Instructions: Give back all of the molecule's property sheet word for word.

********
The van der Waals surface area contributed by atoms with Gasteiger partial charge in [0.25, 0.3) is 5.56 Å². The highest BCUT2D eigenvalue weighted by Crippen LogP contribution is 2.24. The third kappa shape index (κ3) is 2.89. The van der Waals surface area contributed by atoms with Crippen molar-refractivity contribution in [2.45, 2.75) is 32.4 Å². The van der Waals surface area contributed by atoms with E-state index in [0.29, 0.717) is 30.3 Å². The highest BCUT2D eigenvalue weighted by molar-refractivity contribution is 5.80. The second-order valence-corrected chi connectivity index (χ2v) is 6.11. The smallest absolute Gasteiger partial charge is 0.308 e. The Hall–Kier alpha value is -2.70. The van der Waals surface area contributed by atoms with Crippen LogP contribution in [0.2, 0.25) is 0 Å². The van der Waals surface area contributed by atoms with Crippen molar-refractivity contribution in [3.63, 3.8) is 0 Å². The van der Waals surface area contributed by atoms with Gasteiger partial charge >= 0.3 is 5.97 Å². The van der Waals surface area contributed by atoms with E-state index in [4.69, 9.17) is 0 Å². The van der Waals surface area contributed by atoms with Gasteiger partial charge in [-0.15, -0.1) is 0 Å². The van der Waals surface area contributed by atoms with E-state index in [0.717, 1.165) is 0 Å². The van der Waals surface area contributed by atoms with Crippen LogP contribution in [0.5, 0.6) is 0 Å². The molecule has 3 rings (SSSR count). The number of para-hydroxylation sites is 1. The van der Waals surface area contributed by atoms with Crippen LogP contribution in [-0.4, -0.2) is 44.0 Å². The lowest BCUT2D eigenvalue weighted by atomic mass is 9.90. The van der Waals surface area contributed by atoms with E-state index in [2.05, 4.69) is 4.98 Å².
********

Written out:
The van der Waals surface area contributed by atoms with Gasteiger partial charge in [0.25, 0.3) is 5.56 Å². The highest BCUT2D eigenvalue weighted by Crippen LogP contribution is 2.24. The third kappa shape index (κ3) is 2.89. The van der Waals surface area contributed by atoms with Crippen molar-refractivity contribution in [2.45, 2.75) is 32.4 Å². The van der Waals surface area contributed by atoms with E-state index in [0.29, 0.717) is 30.3 Å². The highest BCUT2D eigenvalue weighted by molar-refractivity contribution is 5.80. The second-order valence-corrected chi connectivity index (χ2v) is 6.11. The smallest absolute Gasteiger partial charge is 0.308 e. The Hall–Kier alpha value is -2.70. The van der Waals surface area contributed by atoms with Crippen LogP contribution in [0.2, 0.25) is 0 Å². The van der Waals surface area contributed by atoms with Crippen molar-refractivity contribution in [3.63, 3.8) is 0 Å². The van der Waals surface area contributed by atoms with Gasteiger partial charge >= 0.3 is 5.97 Å². The van der Waals surface area contributed by atoms with E-state index in [4.69, 9.17) is 0 Å². The van der Waals surface area contributed by atoms with Gasteiger partial charge in [-0.15, -0.1) is 0 Å². The van der Waals surface area contributed by atoms with E-state index in [0.717, 1.165) is 0 Å². The van der Waals surface area contributed by atoms with Crippen LogP contribution in [0.5, 0.6) is 0 Å². The molecule has 3 rings (SSSR count). The number of para-hydroxylation sites is 1. The van der Waals surface area contributed by atoms with Crippen LogP contribution in [-0.4, -0.2) is 44.0 Å². The lowest BCUT2D eigenvalue weighted by atomic mass is 9.90. The van der Waals surface area contributed by atoms with E-state index in [2.05, 4.69) is 4.98 Å².